We have further examined the relationship between PTEN and the Drosophila PI3 kinase (D-PI3K) gene, Dp110 (Leevers et al., 1996). At 25°C, flies do not survive to adult when wild-type D-PI3K is expressed with EYE-GAL4. Interestingly, this lethality can be rescued by coexpression of PTEN. Furthermore, the small eye phenotype of PTEN overexpression is suppressed by overexpression of wild-type D-PI3K and enhanced by overexpression of dominant negative D-PI3K (Fig. 6A,B). These results clearly indicate that PTEN and PI3K function antagonistically in Drosophila.
The recent characterization of chico, a Drosophila IRS1-4 homolog, showed that chico, D-PI3K and insulin receptor (Inr) act as positive elements in a Drosophila insulin signaling pathway to regulate cell proliferation and cell size (Bohni et al., 1999). Consistent with the role of PTEN as a negative regulator in this insulin pathway, removal of one copy of the chico gene genetically enhances the EYE/PTEN eye phenotype (Fig. 6D). Overexpression of Inr (EYE/Inr) causes lethality at 25°C. At room temperature, few animals survive with overproliferated eyes (Fig. 6E). Strikingly, cooverexpression of PTEN completely rescues lethality and the overproliferation phenotype (Fig. 6F). This suggests that all signals from the insulin receptor can be antagonized by PTEN function. Together with the previous findings that mammalian and C. elegans PTEN molecules interact with components of the insulin pathway (Furnari et al., 1998; Maehama and Dixon, 1998; Myers et al., 1998; Ogg and Ruvkun, 1998; Stambolic et al., 1998; Sun et al., 1999), our genetic data argues that PTEN functions as a major conserved negative regulator in the insulin signaling pathway.
The role of PTEN in tumor suppression is not fully understood. Results from experiments involving different mammalian cell systems favor different theories. In this study, we have taken a genetic approach to analyze PTEN’s function in Drosophila. Sequence analysis has shown that Drosophila PTEN is a close homolog of human PTEN, sharing high sequence similarity in both the N-terminal phosphatase domain and in the C-terminal region. Furthermore, expressing human and fly PTEN in Drosophila elicits similar effects during development. These results indicate that Drosophila is a useful model for studying PTEN functions. Phenotypes caused by overexpression of PTEN depend on the developmental status of the cells: overexpression of PTEN arrests cell-cycle progression in proliferating cells while promoting apoptosis in differentiating cells during eye development. These results suggest that PTEN may suppress tumorigenesis by preventing damaged cells from dividing and/or promoting a response to apoptotic signals in a cell context-dependent manner. Although it has been reported that PTEN affects cell migration in mammalian cell cultures (Tamura et al., 1998), we did not observe effects of PTEN on cell migration in Drosophila (H. H. and T. X., unpublished data). In addition to previously reported effects, we have shown for the first time that PTEN function is essential in the regulation of cell size. The finding that PTEN acts in the Drosophila insulin pathway, together with previous reports that Inr, chico and PI3K affect cell size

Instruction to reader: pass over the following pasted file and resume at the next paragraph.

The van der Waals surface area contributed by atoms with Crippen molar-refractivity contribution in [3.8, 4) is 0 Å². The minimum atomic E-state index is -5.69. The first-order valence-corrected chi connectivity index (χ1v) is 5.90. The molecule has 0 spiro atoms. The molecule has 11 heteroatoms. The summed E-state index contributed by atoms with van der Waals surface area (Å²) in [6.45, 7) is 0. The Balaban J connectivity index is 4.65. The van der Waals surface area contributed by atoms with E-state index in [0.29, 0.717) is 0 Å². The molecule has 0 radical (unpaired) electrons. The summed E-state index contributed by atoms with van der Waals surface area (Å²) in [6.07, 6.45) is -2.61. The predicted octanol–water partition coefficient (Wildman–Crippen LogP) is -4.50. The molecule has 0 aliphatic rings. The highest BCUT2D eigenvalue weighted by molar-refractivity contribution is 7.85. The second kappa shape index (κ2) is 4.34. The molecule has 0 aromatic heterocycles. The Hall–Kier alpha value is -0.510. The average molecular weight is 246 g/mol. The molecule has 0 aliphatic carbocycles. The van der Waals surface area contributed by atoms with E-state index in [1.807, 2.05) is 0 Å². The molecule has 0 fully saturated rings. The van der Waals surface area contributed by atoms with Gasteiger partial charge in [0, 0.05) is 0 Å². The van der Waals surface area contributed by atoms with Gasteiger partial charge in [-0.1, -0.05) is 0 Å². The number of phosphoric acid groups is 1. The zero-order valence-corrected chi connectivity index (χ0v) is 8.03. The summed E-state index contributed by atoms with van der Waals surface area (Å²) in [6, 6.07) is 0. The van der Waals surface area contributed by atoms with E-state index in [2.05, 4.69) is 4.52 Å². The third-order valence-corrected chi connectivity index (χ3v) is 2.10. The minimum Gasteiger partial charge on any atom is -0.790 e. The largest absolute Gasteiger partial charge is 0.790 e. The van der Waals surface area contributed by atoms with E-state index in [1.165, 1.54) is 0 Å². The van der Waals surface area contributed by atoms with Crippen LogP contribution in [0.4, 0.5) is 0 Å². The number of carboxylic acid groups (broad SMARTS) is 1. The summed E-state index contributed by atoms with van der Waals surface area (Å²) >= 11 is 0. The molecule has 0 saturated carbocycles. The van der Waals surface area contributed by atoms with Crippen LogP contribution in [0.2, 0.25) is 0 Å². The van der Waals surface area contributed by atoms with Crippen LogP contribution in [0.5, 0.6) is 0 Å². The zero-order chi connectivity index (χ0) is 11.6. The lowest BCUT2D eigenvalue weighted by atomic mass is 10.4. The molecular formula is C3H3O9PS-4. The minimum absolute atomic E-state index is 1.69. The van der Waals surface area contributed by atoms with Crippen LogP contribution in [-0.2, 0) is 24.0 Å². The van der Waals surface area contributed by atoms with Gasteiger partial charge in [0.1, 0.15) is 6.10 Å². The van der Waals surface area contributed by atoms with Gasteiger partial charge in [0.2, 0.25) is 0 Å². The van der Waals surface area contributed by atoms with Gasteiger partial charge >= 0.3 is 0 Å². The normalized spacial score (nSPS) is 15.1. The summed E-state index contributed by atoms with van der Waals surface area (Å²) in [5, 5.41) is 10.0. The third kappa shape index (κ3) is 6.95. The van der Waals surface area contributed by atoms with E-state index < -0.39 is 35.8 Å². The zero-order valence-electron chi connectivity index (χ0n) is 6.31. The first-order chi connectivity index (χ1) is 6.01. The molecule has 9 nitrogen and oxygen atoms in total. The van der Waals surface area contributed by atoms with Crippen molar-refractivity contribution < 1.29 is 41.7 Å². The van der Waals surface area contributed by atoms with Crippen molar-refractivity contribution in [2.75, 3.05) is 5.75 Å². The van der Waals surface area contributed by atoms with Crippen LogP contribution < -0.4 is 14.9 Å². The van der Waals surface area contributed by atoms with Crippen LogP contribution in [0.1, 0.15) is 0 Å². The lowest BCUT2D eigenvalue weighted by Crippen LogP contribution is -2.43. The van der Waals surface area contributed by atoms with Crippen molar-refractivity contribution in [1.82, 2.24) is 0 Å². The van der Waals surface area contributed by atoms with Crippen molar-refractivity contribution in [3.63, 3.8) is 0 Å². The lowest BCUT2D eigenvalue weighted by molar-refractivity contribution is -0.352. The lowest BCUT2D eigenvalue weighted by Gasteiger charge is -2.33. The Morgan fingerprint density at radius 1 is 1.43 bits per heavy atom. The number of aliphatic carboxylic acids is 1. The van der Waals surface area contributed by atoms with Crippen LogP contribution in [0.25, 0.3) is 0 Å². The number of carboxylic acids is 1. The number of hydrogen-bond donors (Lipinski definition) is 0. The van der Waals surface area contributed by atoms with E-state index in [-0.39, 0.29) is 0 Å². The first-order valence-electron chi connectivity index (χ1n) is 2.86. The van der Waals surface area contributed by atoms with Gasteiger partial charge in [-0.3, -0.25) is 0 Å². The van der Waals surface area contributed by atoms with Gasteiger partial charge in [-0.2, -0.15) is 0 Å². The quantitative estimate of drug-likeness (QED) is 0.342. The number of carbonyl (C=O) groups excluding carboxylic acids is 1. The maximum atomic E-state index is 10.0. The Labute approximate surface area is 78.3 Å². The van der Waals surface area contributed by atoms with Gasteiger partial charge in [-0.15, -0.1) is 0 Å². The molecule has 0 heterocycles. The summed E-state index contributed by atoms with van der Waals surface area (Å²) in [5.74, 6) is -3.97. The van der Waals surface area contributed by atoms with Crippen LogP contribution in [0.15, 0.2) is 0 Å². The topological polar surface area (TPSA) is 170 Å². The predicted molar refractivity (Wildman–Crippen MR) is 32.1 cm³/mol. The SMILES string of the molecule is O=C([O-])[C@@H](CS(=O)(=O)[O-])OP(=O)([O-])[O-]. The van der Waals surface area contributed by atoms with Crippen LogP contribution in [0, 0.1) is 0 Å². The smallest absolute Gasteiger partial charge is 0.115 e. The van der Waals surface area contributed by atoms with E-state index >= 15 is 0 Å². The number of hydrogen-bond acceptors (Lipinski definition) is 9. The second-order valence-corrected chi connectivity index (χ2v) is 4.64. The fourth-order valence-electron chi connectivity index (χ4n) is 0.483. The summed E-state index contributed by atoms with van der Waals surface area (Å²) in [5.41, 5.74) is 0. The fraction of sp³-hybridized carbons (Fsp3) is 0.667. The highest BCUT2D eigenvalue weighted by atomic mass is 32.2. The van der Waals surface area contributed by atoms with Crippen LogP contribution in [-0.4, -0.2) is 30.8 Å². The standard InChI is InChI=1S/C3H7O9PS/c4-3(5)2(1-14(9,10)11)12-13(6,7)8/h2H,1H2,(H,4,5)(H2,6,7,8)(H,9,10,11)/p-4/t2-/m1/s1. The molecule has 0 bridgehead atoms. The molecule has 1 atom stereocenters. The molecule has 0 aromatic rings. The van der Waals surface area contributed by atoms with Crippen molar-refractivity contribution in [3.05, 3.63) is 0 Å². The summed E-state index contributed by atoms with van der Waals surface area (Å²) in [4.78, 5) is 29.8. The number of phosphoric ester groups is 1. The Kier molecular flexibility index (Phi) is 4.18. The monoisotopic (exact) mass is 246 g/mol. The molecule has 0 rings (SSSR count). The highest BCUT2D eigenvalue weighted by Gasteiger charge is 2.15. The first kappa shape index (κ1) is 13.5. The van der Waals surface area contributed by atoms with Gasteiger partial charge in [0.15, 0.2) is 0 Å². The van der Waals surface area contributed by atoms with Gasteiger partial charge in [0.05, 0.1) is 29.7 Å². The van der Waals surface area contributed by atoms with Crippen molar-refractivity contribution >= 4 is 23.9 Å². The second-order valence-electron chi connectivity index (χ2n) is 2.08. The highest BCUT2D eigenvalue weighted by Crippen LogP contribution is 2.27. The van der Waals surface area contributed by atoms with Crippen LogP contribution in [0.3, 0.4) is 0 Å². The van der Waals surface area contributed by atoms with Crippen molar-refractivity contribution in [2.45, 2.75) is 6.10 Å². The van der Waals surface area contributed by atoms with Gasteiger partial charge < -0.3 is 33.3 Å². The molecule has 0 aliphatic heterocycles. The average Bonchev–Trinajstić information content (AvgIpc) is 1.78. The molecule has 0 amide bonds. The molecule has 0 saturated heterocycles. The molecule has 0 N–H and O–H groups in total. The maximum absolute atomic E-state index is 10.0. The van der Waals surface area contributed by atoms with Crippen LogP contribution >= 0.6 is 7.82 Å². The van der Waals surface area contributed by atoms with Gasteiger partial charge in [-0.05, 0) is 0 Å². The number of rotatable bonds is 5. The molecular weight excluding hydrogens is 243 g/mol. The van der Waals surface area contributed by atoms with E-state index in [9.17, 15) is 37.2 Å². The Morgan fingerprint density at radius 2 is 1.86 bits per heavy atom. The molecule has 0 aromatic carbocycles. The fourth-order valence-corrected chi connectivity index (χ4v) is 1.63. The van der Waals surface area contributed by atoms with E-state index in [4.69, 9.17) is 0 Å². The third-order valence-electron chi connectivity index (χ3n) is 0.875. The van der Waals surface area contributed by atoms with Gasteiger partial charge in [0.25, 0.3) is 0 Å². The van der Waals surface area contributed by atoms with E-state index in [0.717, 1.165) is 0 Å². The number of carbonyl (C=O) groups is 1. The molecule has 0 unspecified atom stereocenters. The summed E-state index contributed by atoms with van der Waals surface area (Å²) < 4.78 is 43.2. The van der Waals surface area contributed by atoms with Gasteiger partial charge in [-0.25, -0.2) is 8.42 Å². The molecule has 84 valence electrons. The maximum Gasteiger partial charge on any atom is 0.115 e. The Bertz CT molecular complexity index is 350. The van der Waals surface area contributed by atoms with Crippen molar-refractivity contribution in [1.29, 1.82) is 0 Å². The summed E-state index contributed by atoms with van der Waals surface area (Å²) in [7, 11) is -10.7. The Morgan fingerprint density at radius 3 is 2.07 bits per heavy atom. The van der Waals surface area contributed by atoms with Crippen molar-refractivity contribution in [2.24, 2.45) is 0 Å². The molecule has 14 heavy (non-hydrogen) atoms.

(Bohni et al., 1999; Leevers et al., 1996), supports a pivotal role for the insulin signaling pathway in cell-size regulation. The conservation of this pathway raises the possibility that it may be involved in the regulation of cell size in different organisms. Finally, the observation that all signals from the insulin receptor can be antagonized by either Drosophila or human PTEN indicates that modulation of PTEN activity could be an effective means for alleviating symptoms associated with altered insulin signaling.
We thank Henry Chang for critical reading, Rocco Carbone at the Yale Cancer Center Flow Cytometry Shared Resource for data analysis, Huixing Ouyang, Gregory Turenchalk, Xiaohui Wu, Xiaolan Fei, Kristina Sepanek and other Xu laboratory members for discussion and assistance. This work was supported in part by NIH grant RO1CA69408-01.